Aperiodic order and quasicrystals
Aperiodic Order is concerned with the investigation of discrete structures in space, such as point sets or tilings, which possess a certain degree of order while not showing any translational symmetry. A mathematical introduction to the field is provided by the book Aperiodic Order, recently published by Cambridge University Press.
Quasicrystals - aperiodic order in chemistry
Some of the motivation to consider aperiodically ordered structures comes from nature. In 1982, Dan Shechtman discovered crystal-like structures in intermetallic alloys which are well ordered, but show icosahedral symmetry which is incompatible with lattice periodicity. He was awarded the Nobel Prize in Chemistry 2011 for this discovery of what is now known as quasicrystals. From a mathematical point of view, the main aim is to understand not only properties of aperiodically ordered structures, but really to gain a deeper understanding of what types of order exist (and currently there is no mathematical definition of what "order" means, even though everybody has an intuitive understanding of this term) and how we can classify ordered structures.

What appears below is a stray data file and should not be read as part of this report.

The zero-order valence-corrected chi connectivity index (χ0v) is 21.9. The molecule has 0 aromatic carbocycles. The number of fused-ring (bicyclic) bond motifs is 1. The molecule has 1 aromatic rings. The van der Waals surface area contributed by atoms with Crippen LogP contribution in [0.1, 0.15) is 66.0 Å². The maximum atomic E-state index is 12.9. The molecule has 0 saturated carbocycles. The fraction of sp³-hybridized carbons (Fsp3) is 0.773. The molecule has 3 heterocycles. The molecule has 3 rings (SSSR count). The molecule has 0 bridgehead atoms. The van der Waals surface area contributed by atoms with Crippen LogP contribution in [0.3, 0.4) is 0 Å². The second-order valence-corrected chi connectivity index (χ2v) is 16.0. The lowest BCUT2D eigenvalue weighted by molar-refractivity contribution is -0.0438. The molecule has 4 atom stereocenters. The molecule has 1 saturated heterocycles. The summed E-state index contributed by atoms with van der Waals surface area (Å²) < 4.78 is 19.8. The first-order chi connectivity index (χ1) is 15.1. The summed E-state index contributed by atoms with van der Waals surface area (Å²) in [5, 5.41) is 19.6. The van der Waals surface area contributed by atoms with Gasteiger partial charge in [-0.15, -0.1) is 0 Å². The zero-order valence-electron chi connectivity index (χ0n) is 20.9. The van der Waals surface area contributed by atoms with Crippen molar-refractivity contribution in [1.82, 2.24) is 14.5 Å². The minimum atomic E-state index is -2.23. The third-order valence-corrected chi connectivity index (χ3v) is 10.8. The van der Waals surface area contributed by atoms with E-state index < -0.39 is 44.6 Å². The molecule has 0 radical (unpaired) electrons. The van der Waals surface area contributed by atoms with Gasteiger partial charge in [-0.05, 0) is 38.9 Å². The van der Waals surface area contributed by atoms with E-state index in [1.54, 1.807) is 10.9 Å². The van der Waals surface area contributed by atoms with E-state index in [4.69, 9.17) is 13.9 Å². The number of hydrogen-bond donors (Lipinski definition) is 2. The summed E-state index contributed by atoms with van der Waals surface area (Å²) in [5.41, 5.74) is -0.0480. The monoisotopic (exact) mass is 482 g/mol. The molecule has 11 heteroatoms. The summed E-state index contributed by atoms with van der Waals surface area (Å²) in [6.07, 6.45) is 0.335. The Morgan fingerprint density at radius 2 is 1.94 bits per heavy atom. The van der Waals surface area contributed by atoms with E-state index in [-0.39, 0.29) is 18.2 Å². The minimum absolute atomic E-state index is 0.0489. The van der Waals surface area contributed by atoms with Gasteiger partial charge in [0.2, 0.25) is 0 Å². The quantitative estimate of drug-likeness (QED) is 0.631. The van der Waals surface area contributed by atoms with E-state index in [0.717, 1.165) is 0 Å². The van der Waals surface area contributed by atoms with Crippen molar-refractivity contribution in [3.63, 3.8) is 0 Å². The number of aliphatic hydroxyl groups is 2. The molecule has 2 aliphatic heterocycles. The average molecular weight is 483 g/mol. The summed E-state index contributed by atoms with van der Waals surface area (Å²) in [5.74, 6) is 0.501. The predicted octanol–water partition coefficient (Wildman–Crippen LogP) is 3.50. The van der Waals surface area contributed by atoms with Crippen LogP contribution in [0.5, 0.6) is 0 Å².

The so-called pinwheel tiling, on the façade of a building in Melbourne's federation square.
Research at the OU
Uwe Grimm's current research is mainly concerned with the mathematical diffraction of aperiodic structures. This is one measure of order, and corresponds to the diffraction seen in X-ray experiments on aperiodically ordered solids.